<bioguid:voucher rdf:parseType="Resource">
<rdf:type rdf:resource=""/>
<darwin:Locality>Rio San Juan, 10deg56'N 84deg18'W</darwin:Locality>
<dc:title>OMNH 33325</dc:title>

The original GenBank record is DQ502492.
In the absence of a URI, we make statements such as "the specimen with the title 'OMNH 33325'".

Sunday, 15 April 2007

Adding GUIDs to GenBank records

GenBank records typically come with links to related NCBI records, such as the NCBI Taxonomy and PubMed databases, but not all sequences have PubMed records. For example, sequence DQ343272 has the following publication record:

REFERENCE   1  (bases 1 to 563)
AUTHORS Schubart,C.D., Cannicci,S., Vannini,M. and Fratini,S.
TITLE Molecular phylogeny of grapsoid crabs (Decapoda, Brachyura) and
allies based on two mitochondrial genes and a proposal for
refraining from current superfamily classification
JOURNAL J. Zoolog. Syst. Evol. Res. 44 (3), 193-199 (2006)

Ideally, every publication would have a GUID, and the GenBank record would be linked to that GUID. As a first step to this, bioGUID uses a simple web service to parse the JOURNAL field and look for a DOI. The web service uses the Open Source ParaTools to extract metadata from the citation, then calls CrossRef's OpenURL resolver to search for a DOI.

Returning to the example above, if we append J. Zoolog. Syst. Evol. Res. 44 (3), 193-199 (2006) to, we get this XML result (you can get the same result by clicking here):
<?xml version="1.0" encoding="UTF-8"?>
<paracite result="parsed">
<publication>J. Zoolog. Syst. Evol. Res.</publication...</marked>
<title>J. Zoolog. Syst. Evol. Res.</title>
<ref>J. Zoolog. Syst. Evol. Res. 44 (3), 193-199 (2006)</ref>
<openurl>sid=paracite&amp;spage=193...year=2006 </openurl>

If the result attribute of the paracite tag is parsed, then the service found a template that matches the citation (shown in the match tag) and extracted the metadata. If it didn't match a template, the attribute is set to failed and no metadata is returned.
Any metadata found is used to construct an OpenURL query, which is sent to CrossRef. In this example, the reference has the DOI doi:10.1111/j.1439-0469.2006.00354.x, which gives us a GUID to link the sequence to. This is an example of finding an existing GUID based on metadata, and thereby adding value to a GenBank record.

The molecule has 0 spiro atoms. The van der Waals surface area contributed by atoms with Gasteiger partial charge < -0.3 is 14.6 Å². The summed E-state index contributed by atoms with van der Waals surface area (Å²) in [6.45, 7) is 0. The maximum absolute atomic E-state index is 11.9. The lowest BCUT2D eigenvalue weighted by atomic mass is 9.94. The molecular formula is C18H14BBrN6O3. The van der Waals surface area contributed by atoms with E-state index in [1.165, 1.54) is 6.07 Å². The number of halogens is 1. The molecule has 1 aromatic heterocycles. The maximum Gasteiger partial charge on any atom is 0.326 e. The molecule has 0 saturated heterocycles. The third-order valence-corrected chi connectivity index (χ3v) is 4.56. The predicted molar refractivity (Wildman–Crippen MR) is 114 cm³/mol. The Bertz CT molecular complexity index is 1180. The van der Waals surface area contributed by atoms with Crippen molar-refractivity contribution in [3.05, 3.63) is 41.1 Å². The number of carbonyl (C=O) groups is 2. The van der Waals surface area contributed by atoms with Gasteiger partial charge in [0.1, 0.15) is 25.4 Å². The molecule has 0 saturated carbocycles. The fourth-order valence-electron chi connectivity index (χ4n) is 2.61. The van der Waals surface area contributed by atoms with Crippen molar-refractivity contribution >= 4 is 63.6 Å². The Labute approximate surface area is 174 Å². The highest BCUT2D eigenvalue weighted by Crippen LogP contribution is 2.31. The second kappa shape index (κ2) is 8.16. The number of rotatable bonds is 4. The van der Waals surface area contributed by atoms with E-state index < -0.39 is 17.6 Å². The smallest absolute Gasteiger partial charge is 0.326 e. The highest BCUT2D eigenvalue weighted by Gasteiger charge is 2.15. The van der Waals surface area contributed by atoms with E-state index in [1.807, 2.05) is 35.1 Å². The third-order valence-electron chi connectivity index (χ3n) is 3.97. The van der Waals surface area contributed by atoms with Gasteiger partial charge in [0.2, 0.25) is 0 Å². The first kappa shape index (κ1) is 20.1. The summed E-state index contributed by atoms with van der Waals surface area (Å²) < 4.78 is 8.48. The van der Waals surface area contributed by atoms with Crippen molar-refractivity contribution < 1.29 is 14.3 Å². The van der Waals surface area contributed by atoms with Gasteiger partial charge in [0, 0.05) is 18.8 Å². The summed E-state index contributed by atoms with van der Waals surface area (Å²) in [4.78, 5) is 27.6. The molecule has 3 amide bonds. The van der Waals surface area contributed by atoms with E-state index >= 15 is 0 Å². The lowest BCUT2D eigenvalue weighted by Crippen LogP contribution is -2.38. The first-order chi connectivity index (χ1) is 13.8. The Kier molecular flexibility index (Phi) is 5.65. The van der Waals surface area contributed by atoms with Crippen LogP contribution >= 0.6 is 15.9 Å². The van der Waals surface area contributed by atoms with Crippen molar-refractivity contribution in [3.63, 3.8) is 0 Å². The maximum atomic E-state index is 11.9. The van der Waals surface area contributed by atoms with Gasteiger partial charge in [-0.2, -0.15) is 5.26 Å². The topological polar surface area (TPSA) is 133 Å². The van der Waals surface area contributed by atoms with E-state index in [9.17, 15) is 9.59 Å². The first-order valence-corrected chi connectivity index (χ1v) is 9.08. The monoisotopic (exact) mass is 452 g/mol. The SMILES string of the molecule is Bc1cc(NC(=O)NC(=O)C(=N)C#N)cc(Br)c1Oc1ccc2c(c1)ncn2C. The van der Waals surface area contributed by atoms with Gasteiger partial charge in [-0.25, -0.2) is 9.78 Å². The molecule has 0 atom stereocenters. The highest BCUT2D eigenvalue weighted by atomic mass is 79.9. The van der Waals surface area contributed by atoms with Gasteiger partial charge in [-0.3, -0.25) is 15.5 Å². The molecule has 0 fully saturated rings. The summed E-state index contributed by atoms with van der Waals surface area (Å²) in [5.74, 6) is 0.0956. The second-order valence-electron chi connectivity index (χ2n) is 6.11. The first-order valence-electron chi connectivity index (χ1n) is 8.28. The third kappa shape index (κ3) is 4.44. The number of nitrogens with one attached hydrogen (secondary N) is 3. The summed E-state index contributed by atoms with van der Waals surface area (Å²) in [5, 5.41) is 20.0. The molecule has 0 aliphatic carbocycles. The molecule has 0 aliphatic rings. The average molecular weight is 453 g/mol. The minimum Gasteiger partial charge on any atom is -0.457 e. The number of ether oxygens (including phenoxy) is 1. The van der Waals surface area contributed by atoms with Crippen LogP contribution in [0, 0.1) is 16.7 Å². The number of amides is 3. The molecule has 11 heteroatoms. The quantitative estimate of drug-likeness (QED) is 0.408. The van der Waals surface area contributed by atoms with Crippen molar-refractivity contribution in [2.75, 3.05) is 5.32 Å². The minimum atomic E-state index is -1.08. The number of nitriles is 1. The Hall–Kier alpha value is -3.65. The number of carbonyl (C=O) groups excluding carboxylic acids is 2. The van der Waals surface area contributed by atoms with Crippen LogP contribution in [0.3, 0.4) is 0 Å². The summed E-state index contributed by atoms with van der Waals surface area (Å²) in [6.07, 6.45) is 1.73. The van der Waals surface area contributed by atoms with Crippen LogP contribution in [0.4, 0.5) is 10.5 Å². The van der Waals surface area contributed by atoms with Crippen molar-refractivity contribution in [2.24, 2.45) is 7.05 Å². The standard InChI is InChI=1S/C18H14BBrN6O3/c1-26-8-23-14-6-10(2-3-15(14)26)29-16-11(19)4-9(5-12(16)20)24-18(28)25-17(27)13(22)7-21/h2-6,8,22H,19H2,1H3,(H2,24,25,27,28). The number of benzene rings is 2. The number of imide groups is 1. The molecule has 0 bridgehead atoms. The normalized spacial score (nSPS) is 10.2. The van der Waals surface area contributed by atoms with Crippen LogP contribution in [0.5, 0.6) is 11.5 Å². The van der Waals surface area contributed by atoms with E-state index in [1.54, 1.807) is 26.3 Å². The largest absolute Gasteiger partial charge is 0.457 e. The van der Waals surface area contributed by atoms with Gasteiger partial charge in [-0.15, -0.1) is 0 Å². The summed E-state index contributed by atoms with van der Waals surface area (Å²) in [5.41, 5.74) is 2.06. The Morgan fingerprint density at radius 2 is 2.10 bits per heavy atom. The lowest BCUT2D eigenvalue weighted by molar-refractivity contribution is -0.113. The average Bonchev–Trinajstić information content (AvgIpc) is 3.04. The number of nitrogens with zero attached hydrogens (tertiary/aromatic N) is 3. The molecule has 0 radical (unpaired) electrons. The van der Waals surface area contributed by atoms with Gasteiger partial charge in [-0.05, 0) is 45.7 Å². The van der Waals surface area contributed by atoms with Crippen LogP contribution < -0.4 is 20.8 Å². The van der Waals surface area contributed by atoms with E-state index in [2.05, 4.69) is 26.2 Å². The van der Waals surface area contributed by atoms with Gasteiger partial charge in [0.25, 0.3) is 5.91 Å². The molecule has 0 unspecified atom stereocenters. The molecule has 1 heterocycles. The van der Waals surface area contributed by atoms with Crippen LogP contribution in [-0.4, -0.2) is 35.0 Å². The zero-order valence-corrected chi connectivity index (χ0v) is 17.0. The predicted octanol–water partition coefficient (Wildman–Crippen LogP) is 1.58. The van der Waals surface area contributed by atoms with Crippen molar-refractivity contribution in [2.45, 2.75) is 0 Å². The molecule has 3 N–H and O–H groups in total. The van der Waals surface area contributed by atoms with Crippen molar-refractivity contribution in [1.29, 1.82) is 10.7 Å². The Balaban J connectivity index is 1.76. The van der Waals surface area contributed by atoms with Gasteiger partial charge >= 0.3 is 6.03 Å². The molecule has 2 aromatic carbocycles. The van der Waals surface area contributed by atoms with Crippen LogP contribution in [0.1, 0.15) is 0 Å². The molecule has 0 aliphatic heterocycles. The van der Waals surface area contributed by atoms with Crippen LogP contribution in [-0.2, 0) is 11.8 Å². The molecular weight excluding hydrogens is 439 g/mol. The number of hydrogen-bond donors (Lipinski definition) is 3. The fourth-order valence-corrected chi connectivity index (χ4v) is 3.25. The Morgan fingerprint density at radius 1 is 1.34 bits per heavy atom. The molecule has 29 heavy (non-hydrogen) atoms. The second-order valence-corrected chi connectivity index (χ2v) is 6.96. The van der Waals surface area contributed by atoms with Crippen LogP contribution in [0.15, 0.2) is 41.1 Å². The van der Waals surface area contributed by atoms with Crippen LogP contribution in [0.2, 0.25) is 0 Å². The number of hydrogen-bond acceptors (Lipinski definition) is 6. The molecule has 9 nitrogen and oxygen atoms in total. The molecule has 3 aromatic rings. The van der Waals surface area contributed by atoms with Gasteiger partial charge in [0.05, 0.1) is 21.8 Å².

Sunday, 1 April 2007


A couple of comments on bioGUID have appeared. Egon Willighagen posted a short note on Nature's Semantic Web for the Life Sciences forum, to which I've responded by clarifying what bioGUID does.

Leigh Dodds has a note on the All My Eye blog. Embarrasingly the example Leigh used was broken for a while because the California Academy of Sciences DiGIR provider was offline, but it's back now. This is one of the perils of federation. When it's online (or the metadata for the record is already in the cache), it looks like this (if your browser supports SVG):

Friday, 30 March 2007

Common Naming

Jonathan Rees pointed me to his document Common Naming, a "memo about effective use of shared URI's to link semantic web projects." It outlines a vision scarily like bioGUIDs, but with the added use of Persistent URLs (PURLs). To quote from the introduction:

In order for independently developed semantic web projects to work together, they need to share names for things that they both talk about. Common choice and consistent use of URI's forms the backbone of the semantic web.

For example, if two resources or applications talk about a database record (or the things it describes), they need to use a common URI for the record if a combination ('mashup') of the two resources is to connect information that each resource has relating to that record.

This is not generally the case now.

I see this document as reinforcement of my feeling that the lack of good URIs is perhaps the main thing holding us back from building really cool applications.


This is where I'll post comments about bioGUID, a tool to "bootstrap the biodiversity Semantic Web" (I say that with my tongue a little in my check).